Date of Award

1-1-2010

Document Type

Campus Access Dissertation

Department

Educational Leadership and Policies

Sub-Department

Early Childhood Education

First Advisor

Kevin Swick

Abstract

The impact of the work of James W. Fowler in Faith Development particularly his Faith Development Theory has been tremendous and should not be understated. However, criticisms have emerged through the years particularly in regards to his reliance on the Moral Development Theory of Lawrence Kohlberg. In considering the faith development of young children, strong adherence to a moral theory that is deeply grounded in cognitive development is insufficient and incapable of giving a complete picture of young children's faith conceptions. It does not allow young children to be taken seriously as persons of faith. A faith development theory that informs a new millennium needs to include voices that extend previous thinking to incorporate larger world-views and multiple voices. The work of Carol Gilligan, Nel Noddings, and other feminists who advocate an ethic of care in moral theory are just some contributions that can be included. An ethic of care that promotes listening and attentiveness to multiple voices encourages the hearing of the children's voices and builds upon the abilities and experiences with care that young children already have.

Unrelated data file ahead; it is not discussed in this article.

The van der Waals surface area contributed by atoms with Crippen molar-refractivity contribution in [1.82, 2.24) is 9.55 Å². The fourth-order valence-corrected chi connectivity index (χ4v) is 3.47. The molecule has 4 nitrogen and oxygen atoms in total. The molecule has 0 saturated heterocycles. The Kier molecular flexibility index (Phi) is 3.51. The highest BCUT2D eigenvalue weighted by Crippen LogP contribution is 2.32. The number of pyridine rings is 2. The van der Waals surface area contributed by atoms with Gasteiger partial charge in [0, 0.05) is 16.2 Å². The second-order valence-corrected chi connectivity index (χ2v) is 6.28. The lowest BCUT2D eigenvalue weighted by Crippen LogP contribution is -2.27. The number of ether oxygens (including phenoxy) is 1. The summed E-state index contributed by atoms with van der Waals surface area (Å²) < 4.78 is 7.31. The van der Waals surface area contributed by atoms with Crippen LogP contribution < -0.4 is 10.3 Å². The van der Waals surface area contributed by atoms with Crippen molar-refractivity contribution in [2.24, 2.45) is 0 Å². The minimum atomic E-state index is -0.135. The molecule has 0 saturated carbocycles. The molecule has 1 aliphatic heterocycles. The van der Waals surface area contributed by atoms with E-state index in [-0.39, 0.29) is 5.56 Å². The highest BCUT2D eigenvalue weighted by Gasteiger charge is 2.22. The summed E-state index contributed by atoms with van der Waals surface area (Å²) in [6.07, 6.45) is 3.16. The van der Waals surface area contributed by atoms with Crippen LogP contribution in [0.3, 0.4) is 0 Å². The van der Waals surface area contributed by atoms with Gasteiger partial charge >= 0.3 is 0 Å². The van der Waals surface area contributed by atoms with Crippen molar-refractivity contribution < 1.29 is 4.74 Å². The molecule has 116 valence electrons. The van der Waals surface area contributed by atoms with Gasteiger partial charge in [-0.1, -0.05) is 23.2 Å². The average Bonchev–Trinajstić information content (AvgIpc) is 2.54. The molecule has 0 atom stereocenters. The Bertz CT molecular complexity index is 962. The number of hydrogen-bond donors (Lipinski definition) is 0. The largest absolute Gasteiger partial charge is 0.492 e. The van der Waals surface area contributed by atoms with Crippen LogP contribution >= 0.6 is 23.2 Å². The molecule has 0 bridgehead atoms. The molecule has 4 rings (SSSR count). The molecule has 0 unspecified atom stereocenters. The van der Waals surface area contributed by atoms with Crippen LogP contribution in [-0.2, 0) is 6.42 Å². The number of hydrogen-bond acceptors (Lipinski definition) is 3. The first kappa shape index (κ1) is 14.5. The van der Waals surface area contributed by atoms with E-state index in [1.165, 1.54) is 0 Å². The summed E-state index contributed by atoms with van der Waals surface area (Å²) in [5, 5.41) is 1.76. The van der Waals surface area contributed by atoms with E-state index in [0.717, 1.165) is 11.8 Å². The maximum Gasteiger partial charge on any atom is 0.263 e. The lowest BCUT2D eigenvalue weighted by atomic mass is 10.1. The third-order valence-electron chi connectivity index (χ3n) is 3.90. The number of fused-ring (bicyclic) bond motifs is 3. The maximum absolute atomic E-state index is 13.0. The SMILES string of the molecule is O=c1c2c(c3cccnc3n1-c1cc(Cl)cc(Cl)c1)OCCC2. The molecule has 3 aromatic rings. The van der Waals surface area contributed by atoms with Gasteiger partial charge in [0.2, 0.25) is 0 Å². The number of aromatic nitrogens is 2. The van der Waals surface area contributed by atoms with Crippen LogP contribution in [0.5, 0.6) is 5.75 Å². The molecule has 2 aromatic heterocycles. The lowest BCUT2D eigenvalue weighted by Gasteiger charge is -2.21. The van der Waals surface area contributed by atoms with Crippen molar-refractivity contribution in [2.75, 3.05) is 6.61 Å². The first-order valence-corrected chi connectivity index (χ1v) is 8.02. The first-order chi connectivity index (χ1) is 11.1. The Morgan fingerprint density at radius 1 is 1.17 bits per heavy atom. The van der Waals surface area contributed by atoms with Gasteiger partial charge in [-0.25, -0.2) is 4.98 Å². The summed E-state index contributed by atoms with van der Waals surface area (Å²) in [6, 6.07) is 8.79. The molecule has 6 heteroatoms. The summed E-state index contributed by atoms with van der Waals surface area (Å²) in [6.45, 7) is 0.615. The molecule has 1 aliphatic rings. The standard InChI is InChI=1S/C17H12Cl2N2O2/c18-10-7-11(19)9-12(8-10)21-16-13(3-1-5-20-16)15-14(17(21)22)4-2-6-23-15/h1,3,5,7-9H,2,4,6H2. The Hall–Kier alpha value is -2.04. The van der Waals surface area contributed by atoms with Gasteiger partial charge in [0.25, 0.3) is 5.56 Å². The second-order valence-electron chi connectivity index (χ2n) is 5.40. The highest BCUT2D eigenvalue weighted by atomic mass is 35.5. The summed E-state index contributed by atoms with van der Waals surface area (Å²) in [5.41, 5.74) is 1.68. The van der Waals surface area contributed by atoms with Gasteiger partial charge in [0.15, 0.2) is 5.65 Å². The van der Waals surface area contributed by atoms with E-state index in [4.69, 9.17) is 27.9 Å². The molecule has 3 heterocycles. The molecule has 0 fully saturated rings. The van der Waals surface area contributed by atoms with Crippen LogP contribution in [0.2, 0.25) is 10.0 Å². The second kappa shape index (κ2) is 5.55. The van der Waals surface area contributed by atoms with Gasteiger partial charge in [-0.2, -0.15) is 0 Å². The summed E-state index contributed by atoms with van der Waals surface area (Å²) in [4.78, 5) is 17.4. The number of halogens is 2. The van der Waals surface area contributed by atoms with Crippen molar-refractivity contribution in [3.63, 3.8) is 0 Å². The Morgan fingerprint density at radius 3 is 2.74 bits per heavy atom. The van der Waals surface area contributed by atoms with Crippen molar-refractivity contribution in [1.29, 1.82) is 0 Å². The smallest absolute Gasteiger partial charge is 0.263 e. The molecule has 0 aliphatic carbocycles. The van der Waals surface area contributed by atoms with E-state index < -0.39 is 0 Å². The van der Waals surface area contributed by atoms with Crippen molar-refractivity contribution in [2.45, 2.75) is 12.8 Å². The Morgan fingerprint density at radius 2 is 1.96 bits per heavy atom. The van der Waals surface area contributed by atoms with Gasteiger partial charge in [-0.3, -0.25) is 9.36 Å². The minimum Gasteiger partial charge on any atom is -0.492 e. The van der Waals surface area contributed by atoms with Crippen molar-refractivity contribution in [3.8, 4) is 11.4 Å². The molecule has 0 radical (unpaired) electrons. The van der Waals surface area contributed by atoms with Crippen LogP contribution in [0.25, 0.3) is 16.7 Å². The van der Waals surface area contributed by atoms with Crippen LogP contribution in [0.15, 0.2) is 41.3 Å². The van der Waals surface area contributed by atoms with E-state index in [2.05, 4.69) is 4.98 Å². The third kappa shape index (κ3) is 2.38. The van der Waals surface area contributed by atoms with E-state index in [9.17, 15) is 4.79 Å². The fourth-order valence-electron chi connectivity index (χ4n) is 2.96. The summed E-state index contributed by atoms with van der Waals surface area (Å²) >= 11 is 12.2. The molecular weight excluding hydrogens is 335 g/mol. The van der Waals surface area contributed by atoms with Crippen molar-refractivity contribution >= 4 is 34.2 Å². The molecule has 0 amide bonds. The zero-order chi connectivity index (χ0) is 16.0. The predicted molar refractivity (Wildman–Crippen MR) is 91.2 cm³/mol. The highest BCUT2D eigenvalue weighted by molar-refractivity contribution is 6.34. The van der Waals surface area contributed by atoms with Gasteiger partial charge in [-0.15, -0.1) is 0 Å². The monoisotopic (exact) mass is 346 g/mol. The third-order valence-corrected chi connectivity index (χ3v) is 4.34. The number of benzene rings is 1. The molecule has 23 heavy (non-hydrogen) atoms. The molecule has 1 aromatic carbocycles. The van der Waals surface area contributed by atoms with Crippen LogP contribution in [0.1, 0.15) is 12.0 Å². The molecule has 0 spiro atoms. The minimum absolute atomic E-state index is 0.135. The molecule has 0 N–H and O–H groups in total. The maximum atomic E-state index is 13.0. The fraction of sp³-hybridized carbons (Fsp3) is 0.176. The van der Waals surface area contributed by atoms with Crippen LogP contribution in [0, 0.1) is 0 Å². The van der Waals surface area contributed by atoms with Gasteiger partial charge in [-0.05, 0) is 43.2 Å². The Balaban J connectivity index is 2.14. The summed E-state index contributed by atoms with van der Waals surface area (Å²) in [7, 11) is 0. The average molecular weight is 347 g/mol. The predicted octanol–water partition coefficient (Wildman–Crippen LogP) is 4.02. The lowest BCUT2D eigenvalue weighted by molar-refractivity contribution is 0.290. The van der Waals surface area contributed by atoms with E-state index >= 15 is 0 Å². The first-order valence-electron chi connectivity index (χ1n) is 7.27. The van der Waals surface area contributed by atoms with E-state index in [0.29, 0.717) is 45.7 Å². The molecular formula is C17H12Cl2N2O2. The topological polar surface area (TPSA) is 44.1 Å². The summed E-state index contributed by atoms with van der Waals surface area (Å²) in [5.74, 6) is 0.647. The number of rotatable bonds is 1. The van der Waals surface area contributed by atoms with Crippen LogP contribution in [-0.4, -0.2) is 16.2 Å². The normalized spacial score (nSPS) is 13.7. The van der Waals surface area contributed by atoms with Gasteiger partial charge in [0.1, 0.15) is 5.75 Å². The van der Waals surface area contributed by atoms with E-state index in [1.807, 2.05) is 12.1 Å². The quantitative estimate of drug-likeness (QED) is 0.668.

This study explored children's views about God in a manner that aligned with a feminist ethic of care by bringing the children to the table. Using qualitative methods, this study describes and analyzes individual interviews and adult guided peer discourse with young children engaged in God-talk. Children were asked in individual interviews to describe God and the expectations they think God has for them and others. During the individual interviews, the children were engaged in a discussion of the book Old Turtle and asked questions during and after the story to help further illuminate young children's conceptions about God. During the adult guided group discussions the children were guided through the same interview format as the individual interviews. A concluding interview was conducted to clarify any follow-up questions that arose from the data and to verify each child's individual list of descriptors making any changes the child indicated. The data was coded for descriptors of care or justice as well as any other themes that were constructed naturally from the data.

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